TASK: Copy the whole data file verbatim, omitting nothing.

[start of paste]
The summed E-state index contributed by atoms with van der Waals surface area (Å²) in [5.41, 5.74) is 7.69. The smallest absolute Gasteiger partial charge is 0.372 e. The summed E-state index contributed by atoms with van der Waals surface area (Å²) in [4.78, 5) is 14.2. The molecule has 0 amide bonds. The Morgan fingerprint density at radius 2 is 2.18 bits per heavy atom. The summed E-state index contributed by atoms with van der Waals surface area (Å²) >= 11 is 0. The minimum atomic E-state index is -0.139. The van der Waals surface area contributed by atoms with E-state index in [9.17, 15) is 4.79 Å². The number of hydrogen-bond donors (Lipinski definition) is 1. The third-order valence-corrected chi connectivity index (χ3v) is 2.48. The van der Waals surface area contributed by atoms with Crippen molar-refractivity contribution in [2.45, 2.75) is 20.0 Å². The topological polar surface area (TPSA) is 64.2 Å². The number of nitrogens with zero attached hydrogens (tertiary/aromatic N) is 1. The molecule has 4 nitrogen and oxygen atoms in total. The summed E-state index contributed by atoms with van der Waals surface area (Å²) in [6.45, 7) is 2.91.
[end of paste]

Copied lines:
The summed E-state index contributed by atoms with van der Waals surface area (Å²) in [5.41, 5.74) is 7.69. The smallest absolute Gasteiger partial charge is 0.372 e. The summed E-state index contributed by atoms with van der Waals surface area (Å²) in [4.78, 5) is 14.2. The molecule has 0 amide bonds. The Morgan fingerprint density at radius 2 is 2.18 bits per heavy atom. The summed E-state index contributed by atoms with van der Waals surface area (Å²) >= 11 is 0. The minimum atomic E-state index is -0.139. The van der Waals surface area contributed by atoms with E-state index in [9.17, 15) is 4.79 Å². The number of hydrogen-bond donors (Lipinski definition) is 1. The third-order valence-corrected chi connectivity index (χ3v) is 2.48. The van der Waals surface area contributed by atoms with Crippen molar-refractivity contribution in [2.45, 2.75) is 20.0 Å². The topological polar surface area (TPSA) is 64.2 Å². The number of nitrogens with zero attached hydrogens (tertiary/aromatic N) is 1. The molecule has 4 nitrogen and oxygen atoms in total. The summed E-state index contributed by atoms with van der Waals surface area (Å²) in [6.45, 7) is 2.91.